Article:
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PERA Core Corner
Intro To DaimlerChrysler’s 4.7L: No Prerequisite Required
By Roy Berndt
The planned demise of all LA Chrysler engine configurations was already in the wind for some time when the Power Tech 4.7L SOHC
engine was introduced in the Jeep Grand Cherokee in 1999. Not only was it the first clean sheet design V8 for Chrysler in 41 years, but it was the first full production Mopar with aluminum cylinder heads (we are not counting the 1965 Hemi).
Well, here we are in 2003 and guess what? They are coming out of
warranty, so where are they starting to show up? In each and every one of our shops throughout the country! So we thought it might be a good
time to take a look at some of the changes and some of the things that stayed the same.
There are three different flavors of this engine: Standard, HO and NGC (Next Generation Controller). Where did Chrysler put this engine and when? In 1999-2004 the Grand Cherokee got the Standard engine and in 2002-’04 the HO was an option on certain models. The Standard engine was also in the 2000-’02 Dakota and Durango with the Ram P/U being added in 2002 as well. In the latter half of 2002 the Durango received the NGC engine and in 2003 Dakota and Ram were added to that collection. To the best of our information right now, certain models of the Grand Cherokee are the only HO applications.
We have seen the blocks three different ways: without detonation sensor bosses in the valley; with detonation sensor bosses but not drilled and tapped; and with detonation sensor bosses drilled and tapped. What we have ascertained to this point is that the detonation bosses are required for the HO applications only.
All blocks carry the same casting number – 53020661AB, AC.
The crankshafts are the same for both the Standard and NGC engine
applications except for one little difference – the bolt-on spark trigger or reluctor ring. By the way, the reluctor rings are not available anywhere except on a crankshaft so they have two different part numbers. The Standard and HO have 16 points of reference and the NGC has 32. So if you’re going to scrap any 4.7L crankshafts you may want to pull the reluctor ring (see Photo 1). These crankshafts have c/n 53020683.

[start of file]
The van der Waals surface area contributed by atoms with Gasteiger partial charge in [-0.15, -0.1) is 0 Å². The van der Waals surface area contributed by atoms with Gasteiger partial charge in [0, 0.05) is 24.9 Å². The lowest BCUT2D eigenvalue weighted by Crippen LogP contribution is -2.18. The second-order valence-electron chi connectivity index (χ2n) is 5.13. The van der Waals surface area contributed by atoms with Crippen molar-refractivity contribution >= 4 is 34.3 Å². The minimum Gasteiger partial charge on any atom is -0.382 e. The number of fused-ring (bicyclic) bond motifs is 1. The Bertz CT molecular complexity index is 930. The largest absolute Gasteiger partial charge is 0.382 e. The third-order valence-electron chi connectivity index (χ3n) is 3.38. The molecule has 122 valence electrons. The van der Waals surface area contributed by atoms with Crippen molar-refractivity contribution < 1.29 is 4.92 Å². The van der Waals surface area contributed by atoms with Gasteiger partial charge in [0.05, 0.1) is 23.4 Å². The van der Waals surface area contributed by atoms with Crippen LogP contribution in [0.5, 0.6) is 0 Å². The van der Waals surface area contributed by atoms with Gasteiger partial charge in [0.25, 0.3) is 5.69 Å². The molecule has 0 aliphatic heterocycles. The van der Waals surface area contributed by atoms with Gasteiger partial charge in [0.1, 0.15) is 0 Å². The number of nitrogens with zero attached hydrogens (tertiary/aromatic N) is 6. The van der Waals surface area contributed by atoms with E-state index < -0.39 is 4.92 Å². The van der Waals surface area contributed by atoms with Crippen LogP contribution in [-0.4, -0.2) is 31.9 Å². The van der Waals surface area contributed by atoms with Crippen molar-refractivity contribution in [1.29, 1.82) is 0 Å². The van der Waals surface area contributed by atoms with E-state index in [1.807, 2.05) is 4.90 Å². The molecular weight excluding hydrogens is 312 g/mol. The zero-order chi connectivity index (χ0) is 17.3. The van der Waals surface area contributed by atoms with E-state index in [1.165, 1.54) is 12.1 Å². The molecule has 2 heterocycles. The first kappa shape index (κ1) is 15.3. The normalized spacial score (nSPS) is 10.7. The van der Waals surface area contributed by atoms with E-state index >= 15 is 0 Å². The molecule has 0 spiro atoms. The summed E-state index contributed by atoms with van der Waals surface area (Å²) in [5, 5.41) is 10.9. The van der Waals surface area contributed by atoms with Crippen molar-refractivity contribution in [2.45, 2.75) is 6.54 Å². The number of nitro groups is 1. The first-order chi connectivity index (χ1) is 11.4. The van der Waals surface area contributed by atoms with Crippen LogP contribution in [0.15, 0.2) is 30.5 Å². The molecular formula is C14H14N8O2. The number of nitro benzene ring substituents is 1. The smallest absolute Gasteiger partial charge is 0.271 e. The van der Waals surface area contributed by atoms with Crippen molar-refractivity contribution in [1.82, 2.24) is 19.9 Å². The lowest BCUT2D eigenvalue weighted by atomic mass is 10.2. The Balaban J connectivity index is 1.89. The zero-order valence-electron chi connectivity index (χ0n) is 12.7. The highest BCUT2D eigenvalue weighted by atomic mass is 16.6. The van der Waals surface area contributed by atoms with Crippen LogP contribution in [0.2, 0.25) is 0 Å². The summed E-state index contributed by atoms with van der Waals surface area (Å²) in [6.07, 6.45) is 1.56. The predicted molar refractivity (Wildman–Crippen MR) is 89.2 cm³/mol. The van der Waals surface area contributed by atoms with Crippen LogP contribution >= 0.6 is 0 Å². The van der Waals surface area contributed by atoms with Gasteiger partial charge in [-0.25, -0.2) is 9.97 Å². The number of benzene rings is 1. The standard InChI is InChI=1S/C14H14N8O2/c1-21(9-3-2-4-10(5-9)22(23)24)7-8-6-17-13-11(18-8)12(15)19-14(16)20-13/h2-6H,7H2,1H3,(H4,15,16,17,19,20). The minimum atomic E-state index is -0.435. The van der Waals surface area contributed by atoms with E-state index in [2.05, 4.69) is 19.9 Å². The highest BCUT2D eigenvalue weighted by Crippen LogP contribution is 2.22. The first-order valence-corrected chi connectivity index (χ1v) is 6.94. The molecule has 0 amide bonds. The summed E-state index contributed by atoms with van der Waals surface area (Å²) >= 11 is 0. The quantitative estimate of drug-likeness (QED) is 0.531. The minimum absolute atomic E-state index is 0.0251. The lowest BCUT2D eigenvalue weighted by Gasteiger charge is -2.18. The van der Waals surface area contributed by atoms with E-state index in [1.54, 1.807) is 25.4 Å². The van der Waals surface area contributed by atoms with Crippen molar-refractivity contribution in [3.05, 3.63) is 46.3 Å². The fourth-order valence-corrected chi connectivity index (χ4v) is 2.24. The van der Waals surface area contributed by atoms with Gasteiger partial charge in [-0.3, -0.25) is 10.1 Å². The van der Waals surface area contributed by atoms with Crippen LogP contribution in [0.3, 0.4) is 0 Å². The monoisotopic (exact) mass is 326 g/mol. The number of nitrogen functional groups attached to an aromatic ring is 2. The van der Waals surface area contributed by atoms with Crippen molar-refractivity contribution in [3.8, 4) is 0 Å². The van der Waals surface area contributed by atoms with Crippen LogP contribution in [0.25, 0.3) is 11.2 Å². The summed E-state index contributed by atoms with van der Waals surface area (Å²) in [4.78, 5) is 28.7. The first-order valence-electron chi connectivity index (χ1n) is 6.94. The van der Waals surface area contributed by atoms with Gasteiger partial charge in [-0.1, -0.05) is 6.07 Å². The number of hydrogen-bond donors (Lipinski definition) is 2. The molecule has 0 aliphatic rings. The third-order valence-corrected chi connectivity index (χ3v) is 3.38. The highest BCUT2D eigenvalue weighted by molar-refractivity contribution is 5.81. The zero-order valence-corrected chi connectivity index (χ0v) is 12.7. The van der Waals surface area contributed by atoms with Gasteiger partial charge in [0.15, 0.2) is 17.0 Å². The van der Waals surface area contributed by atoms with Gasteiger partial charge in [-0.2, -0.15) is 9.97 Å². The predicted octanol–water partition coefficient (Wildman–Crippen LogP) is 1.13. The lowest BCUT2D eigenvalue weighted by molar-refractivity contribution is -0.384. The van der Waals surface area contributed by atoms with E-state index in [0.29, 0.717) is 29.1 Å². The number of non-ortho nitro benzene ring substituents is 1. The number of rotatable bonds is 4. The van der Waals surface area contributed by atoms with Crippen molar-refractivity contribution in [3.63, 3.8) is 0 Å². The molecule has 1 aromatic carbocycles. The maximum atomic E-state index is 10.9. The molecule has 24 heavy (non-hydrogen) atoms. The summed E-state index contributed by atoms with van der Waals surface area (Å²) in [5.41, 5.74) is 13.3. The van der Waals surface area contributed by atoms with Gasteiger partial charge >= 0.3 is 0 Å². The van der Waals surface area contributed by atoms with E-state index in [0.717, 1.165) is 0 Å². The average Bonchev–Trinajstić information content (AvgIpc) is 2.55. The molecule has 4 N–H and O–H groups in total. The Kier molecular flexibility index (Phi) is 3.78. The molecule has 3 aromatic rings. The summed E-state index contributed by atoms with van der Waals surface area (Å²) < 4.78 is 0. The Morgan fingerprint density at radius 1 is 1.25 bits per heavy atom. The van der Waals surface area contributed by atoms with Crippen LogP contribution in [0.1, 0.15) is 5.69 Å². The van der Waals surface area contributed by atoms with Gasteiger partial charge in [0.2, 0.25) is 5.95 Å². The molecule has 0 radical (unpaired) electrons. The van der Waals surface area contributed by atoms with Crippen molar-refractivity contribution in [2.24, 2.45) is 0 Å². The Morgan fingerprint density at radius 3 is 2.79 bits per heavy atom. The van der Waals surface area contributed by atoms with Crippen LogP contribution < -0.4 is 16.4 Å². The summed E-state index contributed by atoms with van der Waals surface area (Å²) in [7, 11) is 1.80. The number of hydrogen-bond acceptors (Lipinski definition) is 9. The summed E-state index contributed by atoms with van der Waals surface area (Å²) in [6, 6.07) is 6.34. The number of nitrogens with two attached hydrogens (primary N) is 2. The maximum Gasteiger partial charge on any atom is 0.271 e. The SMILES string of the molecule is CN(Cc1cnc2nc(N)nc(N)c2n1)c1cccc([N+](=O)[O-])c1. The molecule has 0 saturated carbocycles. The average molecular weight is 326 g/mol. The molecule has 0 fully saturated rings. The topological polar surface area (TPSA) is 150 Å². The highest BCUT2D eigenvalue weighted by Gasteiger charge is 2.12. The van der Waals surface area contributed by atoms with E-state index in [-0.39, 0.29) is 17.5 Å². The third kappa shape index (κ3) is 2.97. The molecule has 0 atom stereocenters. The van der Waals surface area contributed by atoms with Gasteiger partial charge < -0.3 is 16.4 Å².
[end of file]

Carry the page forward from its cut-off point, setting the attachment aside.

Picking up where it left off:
The crankshaft for the HO is forged steel and has forging number 53021409AA. Both cast and steel crankshafts have a common rod journal but there is a narrow ridge in the center thereby controlling each individual connecting rod side play and oil bleed out (see Photo 2).
The camshafts are different between the Standard and HO, yet we have not been able to verify if there is a difference for the NGC application. However, the cam gear on the right side of the engine does change in the NGC application, but is clearly identified by NGC stamped right on the gear (see Photo 5).
Lastly, we will look at the cylinder head. The same heads are used for both the Standard and NGC applications c/n 53020801 7L for the left head and c/n 53020802 3R for the right head. The head for the HO has different combustion chambers and the engine uses different pistons. HO is cast right on both cylinder heads along with the chamber difference making for easy and quick identification. (see Photos 3 4, 6,).
Well, that should give you enough to chew on for a bit. I am certain that some time in the future you will see a complete article on this engine because production numbers are huge. In the mean time this is the kind of information research that takes place for PERA’s SourcePERA software. So if you’re interested in the "Yellow pages" of casting information, contact us at www.pera.orgor email me directly firstname.lastname@example.org and we will find a way to help. This information and collection of photos would not have been possible without the help of Bruce Chapman of Ontario Reman and Doug Anderson of Groom’s Engines.